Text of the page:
In 2018, 26.6% of people in Cyprus lived in flats — below the EU 27 average of 46%, according to figures published by Eurostat on Wednesday.
The same figures show, that 43.6% of people in Cyprus live in houses — more than twice the EU average of 35% and 28.5% in semi detached houses, again above the EU 27 average.
Eurostat notes that during these times of coronavirus pandemic, the social distancing measures imposed across Europe to limit the spread of the virus have forced people to stay at home.
In 2018, 46% of the EU population lived in flats, while a small majority of people lived in houses. Just over one third (35%) of the population lived in detached houses and almost one fifth (19%) lived in semi-detached or terraced houses.
Flats were the preferred residence type in nine Member States, notably in Latvia (66%), Spain (65%), Estonia (62%) and Greece (61%). The lowest shares were recorded in Ireland (8%) and the Netherlands (20%).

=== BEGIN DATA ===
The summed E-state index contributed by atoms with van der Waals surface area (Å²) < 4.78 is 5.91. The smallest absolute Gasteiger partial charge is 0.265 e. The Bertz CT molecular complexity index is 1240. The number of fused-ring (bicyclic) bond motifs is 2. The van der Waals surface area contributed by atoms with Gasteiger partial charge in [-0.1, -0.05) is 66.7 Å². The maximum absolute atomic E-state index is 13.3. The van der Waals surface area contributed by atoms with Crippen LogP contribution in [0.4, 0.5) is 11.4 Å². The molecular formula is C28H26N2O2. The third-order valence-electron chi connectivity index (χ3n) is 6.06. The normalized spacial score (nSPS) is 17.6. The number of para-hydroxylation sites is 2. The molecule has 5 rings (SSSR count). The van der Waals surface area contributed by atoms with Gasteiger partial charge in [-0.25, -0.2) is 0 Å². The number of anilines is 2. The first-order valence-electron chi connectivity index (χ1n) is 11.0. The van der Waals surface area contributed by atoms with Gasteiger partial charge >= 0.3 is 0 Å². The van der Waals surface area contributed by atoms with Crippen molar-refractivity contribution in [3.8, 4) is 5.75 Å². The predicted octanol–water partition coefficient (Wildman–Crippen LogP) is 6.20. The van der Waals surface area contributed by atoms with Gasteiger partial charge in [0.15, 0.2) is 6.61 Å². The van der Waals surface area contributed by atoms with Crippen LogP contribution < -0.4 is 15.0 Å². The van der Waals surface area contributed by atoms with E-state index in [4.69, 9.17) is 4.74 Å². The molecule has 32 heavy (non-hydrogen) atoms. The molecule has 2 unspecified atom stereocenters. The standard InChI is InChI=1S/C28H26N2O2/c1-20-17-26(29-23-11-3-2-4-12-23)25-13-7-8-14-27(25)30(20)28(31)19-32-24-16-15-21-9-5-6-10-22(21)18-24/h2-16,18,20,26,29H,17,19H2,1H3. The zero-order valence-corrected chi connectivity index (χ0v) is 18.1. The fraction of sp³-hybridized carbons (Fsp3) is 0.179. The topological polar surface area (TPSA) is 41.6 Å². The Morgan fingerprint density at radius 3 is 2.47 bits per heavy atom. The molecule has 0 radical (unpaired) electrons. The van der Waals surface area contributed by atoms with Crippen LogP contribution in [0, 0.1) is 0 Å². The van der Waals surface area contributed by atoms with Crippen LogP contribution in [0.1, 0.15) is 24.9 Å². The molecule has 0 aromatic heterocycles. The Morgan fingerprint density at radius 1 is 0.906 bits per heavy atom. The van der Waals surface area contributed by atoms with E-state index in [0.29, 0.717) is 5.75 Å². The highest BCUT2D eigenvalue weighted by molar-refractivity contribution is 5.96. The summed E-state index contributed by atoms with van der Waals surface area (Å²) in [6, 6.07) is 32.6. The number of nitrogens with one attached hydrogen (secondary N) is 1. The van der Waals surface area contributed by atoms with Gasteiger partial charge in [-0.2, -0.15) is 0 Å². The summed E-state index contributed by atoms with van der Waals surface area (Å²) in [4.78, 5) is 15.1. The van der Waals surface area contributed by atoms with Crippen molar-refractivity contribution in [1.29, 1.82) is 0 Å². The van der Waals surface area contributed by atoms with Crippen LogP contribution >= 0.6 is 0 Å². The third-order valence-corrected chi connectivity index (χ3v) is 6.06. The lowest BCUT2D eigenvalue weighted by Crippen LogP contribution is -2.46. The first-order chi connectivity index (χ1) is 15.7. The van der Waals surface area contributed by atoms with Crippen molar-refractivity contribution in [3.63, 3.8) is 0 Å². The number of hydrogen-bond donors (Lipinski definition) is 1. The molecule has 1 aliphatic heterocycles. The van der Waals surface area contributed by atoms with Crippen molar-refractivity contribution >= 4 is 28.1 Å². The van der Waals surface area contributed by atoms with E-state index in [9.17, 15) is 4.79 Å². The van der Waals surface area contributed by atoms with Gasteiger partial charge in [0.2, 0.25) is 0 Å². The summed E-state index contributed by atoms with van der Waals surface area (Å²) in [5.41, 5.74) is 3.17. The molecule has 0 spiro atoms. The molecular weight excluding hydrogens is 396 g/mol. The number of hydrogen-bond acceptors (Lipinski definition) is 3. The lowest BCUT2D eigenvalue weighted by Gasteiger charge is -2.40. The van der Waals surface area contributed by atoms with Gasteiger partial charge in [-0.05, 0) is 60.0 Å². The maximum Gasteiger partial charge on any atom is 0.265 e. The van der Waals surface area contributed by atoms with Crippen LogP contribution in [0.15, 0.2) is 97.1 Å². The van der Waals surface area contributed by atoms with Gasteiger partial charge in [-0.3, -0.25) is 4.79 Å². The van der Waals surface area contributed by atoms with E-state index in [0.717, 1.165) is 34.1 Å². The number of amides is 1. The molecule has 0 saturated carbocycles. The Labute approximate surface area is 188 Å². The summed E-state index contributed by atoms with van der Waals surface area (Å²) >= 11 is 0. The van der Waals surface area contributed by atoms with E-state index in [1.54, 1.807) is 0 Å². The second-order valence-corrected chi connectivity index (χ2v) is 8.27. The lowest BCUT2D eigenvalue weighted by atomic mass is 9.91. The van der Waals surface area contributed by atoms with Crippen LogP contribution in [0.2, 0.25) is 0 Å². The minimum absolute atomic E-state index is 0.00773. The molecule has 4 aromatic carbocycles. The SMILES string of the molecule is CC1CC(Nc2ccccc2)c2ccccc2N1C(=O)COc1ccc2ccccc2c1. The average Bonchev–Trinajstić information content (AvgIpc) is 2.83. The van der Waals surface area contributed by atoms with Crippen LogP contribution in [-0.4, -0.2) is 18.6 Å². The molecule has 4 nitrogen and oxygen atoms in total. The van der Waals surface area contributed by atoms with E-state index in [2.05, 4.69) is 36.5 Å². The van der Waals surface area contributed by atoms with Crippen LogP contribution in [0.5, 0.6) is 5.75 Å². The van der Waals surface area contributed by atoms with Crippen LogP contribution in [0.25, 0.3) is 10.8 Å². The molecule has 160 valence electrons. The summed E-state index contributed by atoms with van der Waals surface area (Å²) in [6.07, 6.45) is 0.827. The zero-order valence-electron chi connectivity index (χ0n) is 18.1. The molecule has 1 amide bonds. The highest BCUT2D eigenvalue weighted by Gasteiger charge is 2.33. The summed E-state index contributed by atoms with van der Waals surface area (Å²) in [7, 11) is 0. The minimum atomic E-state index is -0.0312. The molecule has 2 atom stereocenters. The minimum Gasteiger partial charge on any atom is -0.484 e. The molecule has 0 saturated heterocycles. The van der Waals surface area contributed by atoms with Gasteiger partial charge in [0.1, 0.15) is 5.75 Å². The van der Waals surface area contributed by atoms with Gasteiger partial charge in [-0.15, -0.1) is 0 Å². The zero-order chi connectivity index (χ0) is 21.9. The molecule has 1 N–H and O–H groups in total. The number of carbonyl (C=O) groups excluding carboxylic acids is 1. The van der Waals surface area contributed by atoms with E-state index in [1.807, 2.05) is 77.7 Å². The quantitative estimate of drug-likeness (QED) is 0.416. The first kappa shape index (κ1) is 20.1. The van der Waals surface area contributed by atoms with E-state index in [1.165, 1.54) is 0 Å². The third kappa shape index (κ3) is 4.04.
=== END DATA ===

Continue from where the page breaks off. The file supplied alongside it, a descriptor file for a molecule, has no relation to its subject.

By contrast, more than two thirds of the population lived in detached houses in Croatia (70%), followed by Slovenia (66%), Hungary and Romania (both 65%), Denmark (53%), Poland and Slovakia (both 50%).
The Netherlands (58%) and Ireland (52%) were the only EU Member States where more than half of the population lived in a semi-detached house in 2018.
7 out of 10 persons lived in an owner-occupied residence
In 2018, seven out of every ten (70%) persons in the EU lived in a house or flat they owned. There were more owners than tenants in every EU Member State in 2018, with the highest shares of owners in Romania (96%), Slovakia (91%), Croatia and Lithuania (both 90%) and the lowest shares in Germany (51%) and Austria (55%).
Source dataset: ilc_lvho01